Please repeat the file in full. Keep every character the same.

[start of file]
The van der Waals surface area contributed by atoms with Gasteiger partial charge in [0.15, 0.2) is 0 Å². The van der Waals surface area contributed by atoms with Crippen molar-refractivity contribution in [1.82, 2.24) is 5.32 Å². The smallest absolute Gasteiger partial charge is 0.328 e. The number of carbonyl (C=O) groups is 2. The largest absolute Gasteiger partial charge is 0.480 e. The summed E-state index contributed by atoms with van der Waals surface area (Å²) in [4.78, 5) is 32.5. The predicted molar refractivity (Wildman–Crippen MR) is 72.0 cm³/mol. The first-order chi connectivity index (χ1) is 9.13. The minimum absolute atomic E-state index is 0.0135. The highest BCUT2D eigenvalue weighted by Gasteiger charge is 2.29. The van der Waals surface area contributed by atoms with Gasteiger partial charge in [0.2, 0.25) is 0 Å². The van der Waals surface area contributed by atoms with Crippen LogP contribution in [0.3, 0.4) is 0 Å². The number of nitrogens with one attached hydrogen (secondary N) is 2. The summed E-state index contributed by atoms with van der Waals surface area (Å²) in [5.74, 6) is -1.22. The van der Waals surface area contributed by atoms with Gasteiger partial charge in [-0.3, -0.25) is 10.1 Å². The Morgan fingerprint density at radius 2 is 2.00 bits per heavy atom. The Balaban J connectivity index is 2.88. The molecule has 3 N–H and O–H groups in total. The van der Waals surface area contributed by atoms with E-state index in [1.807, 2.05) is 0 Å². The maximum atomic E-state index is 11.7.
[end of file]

The van der Waals surface area contributed by atoms with Gasteiger partial charge in [0.15, 0.2) is 0 Å². The van der Waals surface area contributed by atoms with Crippen molar-refractivity contribution in [1.82, 2.24) is 5.32 Å². The smallest absolute Gasteiger partial charge is 0.328 e. The number of carbonyl (C=O) groups is 2. The largest absolute Gasteiger partial charge is 0.480 e. The summed E-state index contributed by atoms with van der Waals surface area (Å²) in [4.78, 5) is 32.5. The predicted molar refractivity (Wildman–Crippen MR) is 72.0 cm³/mol. The first-order chi connectivity index (χ1) is 9.13. The minimum absolute atomic E-state index is 0.0135. The highest BCUT2D eigenvalue weighted by Gasteiger charge is 2.29. The van der Waals surface area contributed by atoms with Gasteiger partial charge in [0.2, 0.25) is 0 Å². The van der Waals surface area contributed by atoms with Crippen LogP contribution in [0.3, 0.4) is 0 Å². The number of nitrogens with one attached hydrogen (secondary N) is 2. The summed E-state index contributed by atoms with van der Waals surface area (Å²) in [5.74, 6) is -1.22. The van der Waals surface area contributed by atoms with Gasteiger partial charge in [-0.3, -0.25) is 10.1 Å². The Morgan fingerprint density at radius 2 is 2.00 bits per heavy atom. The Balaban J connectivity index is 2.88. The molecule has 3 N–H and O–H groups in total. The van der Waals surface area contributed by atoms with E-state index in [1.807, 2.05) is 0 Å². The maximum atomic E-state index is 11.7.